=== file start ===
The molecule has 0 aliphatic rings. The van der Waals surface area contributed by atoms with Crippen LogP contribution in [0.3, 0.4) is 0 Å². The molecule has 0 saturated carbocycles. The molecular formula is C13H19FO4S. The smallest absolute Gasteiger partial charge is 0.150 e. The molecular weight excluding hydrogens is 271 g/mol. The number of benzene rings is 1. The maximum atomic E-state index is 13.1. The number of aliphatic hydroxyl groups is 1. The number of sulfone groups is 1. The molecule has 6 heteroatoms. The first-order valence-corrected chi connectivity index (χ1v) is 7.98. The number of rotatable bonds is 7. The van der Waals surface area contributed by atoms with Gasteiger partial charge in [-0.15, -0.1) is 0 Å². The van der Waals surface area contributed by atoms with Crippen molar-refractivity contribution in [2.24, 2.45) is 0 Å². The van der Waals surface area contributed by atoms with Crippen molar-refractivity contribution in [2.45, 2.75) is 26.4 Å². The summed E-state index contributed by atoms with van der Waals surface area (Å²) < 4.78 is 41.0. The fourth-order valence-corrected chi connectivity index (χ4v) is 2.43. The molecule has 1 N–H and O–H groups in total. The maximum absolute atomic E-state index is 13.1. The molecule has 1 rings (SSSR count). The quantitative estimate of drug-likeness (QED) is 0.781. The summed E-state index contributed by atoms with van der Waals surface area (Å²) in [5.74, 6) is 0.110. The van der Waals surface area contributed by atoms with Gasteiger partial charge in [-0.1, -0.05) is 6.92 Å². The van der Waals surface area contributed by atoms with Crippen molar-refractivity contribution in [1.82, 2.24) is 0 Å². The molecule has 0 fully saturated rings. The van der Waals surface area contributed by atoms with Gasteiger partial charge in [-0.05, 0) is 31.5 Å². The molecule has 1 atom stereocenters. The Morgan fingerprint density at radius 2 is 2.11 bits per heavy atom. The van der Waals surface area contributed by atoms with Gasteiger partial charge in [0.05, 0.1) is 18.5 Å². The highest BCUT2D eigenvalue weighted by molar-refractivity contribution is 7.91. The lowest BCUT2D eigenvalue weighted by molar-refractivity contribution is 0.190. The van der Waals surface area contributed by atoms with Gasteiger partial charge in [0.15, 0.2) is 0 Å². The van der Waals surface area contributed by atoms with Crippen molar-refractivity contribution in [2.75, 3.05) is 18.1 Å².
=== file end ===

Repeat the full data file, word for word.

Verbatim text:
The molecule has 0 aliphatic rings. The van der Waals surface area contributed by atoms with Crippen LogP contribution in [0.3, 0.4) is 0 Å². The molecule has 0 saturated carbocycles. The molecular formula is C13H19FO4S. The smallest absolute Gasteiger partial charge is 0.150 e. The molecular weight excluding hydrogens is 271 g/mol. The number of benzene rings is 1. The maximum atomic E-state index is 13.1. The number of aliphatic hydroxyl groups is 1. The number of sulfone groups is 1. The molecule has 6 heteroatoms. The first-order valence-corrected chi connectivity index (χ1v) is 7.98. The number of rotatable bonds is 7. The van der Waals surface area contributed by atoms with Gasteiger partial charge in [-0.15, -0.1) is 0 Å². The van der Waals surface area contributed by atoms with Crippen molar-refractivity contribution in [2.24, 2.45) is 0 Å². The van der Waals surface area contributed by atoms with Crippen molar-refractivity contribution in [2.45, 2.75) is 26.4 Å². The summed E-state index contributed by atoms with van der Waals surface area (Å²) < 4.78 is 41.0. The fourth-order valence-corrected chi connectivity index (χ4v) is 2.43. The molecule has 1 N–H and O–H groups in total. The maximum absolute atomic E-state index is 13.1. The molecule has 1 rings (SSSR count). The quantitative estimate of drug-likeness (QED) is 0.781. The summed E-state index contributed by atoms with van der Waals surface area (Å²) in [5.74, 6) is 0.110. The van der Waals surface area contributed by atoms with Gasteiger partial charge in [-0.1, -0.05) is 6.92 Å². The van der Waals surface area contributed by atoms with Crippen molar-refractivity contribution in [1.82, 2.24) is 0 Å². The molecule has 0 fully saturated rings. The van der Waals surface area contributed by atoms with Gasteiger partial charge in [-0.05, 0) is 31.5 Å². The molecule has 1 atom stereocenters. The Morgan fingerprint density at radius 2 is 2.11 bits per heavy atom. The van der Waals surface area contributed by atoms with Gasteiger partial charge in [0.05, 0.1) is 18.5 Å². The highest BCUT2D eigenvalue weighted by molar-refractivity contribution is 7.91. The lowest BCUT2D eigenvalue weighted by molar-refractivity contribution is 0.190. The van der Waals surface area contributed by atoms with Gasteiger partial charge in [0.15, 0.2) is 0 Å². The van der Waals surface area contributed by atoms with Crippen molar-refractivity contribution in [2.75, 3.05) is 18.1 Å².